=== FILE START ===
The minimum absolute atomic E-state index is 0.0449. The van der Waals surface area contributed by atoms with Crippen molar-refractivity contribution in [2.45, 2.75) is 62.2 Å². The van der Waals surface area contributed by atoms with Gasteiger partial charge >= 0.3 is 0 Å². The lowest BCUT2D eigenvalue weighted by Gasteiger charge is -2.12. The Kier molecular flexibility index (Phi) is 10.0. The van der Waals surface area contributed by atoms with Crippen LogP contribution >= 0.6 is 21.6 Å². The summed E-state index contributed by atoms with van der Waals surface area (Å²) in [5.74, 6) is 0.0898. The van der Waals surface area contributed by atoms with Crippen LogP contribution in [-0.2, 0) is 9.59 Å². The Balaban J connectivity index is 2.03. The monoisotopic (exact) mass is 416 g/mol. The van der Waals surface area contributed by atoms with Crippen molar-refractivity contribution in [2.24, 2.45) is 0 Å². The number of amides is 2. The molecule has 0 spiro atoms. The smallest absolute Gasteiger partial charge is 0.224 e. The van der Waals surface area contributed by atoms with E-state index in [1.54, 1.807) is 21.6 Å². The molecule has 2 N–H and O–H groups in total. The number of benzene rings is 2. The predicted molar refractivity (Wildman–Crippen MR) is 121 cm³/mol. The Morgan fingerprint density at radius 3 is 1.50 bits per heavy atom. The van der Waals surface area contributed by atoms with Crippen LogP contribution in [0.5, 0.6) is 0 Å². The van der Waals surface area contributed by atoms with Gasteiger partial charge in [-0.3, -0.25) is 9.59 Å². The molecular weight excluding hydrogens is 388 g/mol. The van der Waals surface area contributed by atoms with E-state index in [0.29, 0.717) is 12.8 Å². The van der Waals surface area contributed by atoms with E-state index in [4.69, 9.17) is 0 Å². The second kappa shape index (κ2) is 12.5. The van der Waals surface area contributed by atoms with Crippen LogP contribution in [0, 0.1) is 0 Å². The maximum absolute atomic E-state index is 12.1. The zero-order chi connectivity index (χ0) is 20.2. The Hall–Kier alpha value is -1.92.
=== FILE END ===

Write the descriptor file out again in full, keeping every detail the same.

The minimum absolute atomic E-state index is 0.0449. The van der Waals surface area contributed by atoms with Crippen molar-refractivity contribution in [2.45, 2.75) is 62.2 Å². The van der Waals surface area contributed by atoms with Gasteiger partial charge >= 0.3 is 0 Å². The lowest BCUT2D eigenvalue weighted by Gasteiger charge is -2.12. The Kier molecular flexibility index (Phi) is 10.0. The van der Waals surface area contributed by atoms with Crippen LogP contribution >= 0.6 is 21.6 Å². The summed E-state index contributed by atoms with van der Waals surface area (Å²) in [5.74, 6) is 0.0898. The van der Waals surface area contributed by atoms with Crippen LogP contribution in [-0.2, 0) is 9.59 Å². The Balaban J connectivity index is 2.03. The monoisotopic (exact) mass is 416 g/mol. The van der Waals surface area contributed by atoms with Crippen molar-refractivity contribution in [2.24, 2.45) is 0 Å². The number of amides is 2. The molecule has 0 spiro atoms. The smallest absolute Gasteiger partial charge is 0.224 e. The van der Waals surface area contributed by atoms with E-state index in [1.54, 1.807) is 21.6 Å². The molecule has 2 N–H and O–H groups in total. The number of benzene rings is 2. The predicted molar refractivity (Wildman–Crippen MR) is 121 cm³/mol. The Morgan fingerprint density at radius 3 is 1.50 bits per heavy atom. The van der Waals surface area contributed by atoms with Crippen LogP contribution in [0.5, 0.6) is 0 Å². The van der Waals surface area contributed by atoms with Gasteiger partial charge in [-0.3, -0.25) is 9.59 Å². The molecular weight excluding hydrogens is 388 g/mol. The van der Waals surface area contributed by atoms with E-state index in [0.29, 0.717) is 12.8 Å². The van der Waals surface area contributed by atoms with E-state index in [4.69, 9.17) is 0 Å². The second kappa shape index (κ2) is 12.5. The van der Waals surface area contributed by atoms with Crippen LogP contribution in [0, 0.1) is 0 Å². The maximum absolute atomic E-state index is 12.1. The zero-order chi connectivity index (χ0) is 20.2. The Hall–Kier alpha value is -1.92.